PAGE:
The Pharisee, standing by himself, was praying thus, ‘God, I thank you that I am not like other people: thieves, rogues, adulterers, or even like this tax collector. I fast twice a week; I give a tenth of all my income.’ (Luke 18:11–12, NRSV)

Whoever offers to God sacrifices of praise, the rational fruits of the lips that confess his name, should be very alert for the ambushes of the evil one. Satan lies in ambush ready to catch you by surprise at the very time of thanksgiving. He will get up and accuse you before God, just as he did with your fellow Pharisee in the temple. This time, he will not be puffing you up with pride over good works, as he did with the Pharisee, but he will be making you drunk with a different kind of pride. He makes you drunk on pride in the lovely and sweet sound of your own voice, the beauty of your chants that are sweeter than honey and the honey-comb. The result is that you do not realize that these belong to God, and not to yourself.

Martyrius, Book of Perfection 78.

It says that the tax collector “stood afar off,” not even venturing to raise up his eyes. You see him abstaining from all boldness of speech. He seems devoid of the right to speak and beaten down by the scorn of conscience. He was afraid that God would see him, since he had been careless in keeping his laws and had led an unchaste and uncontrolled life. You also see that he accuses his own depravity by his external manner. The foolish Pharisee stood there bold and broad, lifting up his eyes without a qualm, bearing witness of himself and boastful. The other feels shame for his conduct. He is afraid of his judge. He beats his breast. He confesses his offenses. He shows his illness as to the Physician, and he prays that he will have mercy. What is the result? Let us hear what the judge says. He says, “This man went down to his house justified rather than the other.”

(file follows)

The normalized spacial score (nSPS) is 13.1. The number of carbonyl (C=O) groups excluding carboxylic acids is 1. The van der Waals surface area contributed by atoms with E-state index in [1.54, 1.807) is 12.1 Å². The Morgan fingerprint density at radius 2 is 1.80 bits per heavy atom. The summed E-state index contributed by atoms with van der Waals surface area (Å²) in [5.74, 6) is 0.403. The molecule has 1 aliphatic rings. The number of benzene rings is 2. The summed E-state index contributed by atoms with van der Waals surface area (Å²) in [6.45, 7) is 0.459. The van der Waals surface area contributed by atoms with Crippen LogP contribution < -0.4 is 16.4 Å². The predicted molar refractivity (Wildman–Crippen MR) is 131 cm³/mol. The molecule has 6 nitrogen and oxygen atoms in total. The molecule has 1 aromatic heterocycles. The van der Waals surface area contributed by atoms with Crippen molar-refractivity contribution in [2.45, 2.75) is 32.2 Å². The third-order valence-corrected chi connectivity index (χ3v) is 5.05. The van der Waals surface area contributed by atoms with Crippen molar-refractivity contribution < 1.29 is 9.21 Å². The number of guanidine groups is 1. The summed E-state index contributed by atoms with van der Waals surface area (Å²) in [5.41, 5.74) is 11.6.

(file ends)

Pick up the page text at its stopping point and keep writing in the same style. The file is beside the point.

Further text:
Cyril of Alexandria, Commentary on Luke, Homily 120.

The stern Pharisee, who in his overweening pride not only boasted of himself but also discredited the tax collector in the presence of God, made his justice void by being guilty of pride. Instead of the Pharisee, the tax collector went down justified, because he had given glory to God, the holy One. He did not dare lift his eyes but sought only to plead for mercy. He accused himself by his posture, by striking his breast, and by entertaining no other motive except propitiation. Be on your guard, therefore, and bear in mind this example of severe loss sustained through arrogance. The one guilty of insolent behavior suffered the loss of his justice and forfeited his reward by his bold self-reliance. He was judged inferior to a humble man and a sinner because in his self-exaltation he did not await the judgment of God but pronounced it himself. Never place yourself above anyone, not even great sinners. Humility often saves a sinner who has committed many terrible transgressions.

Basil the Great, On Humility.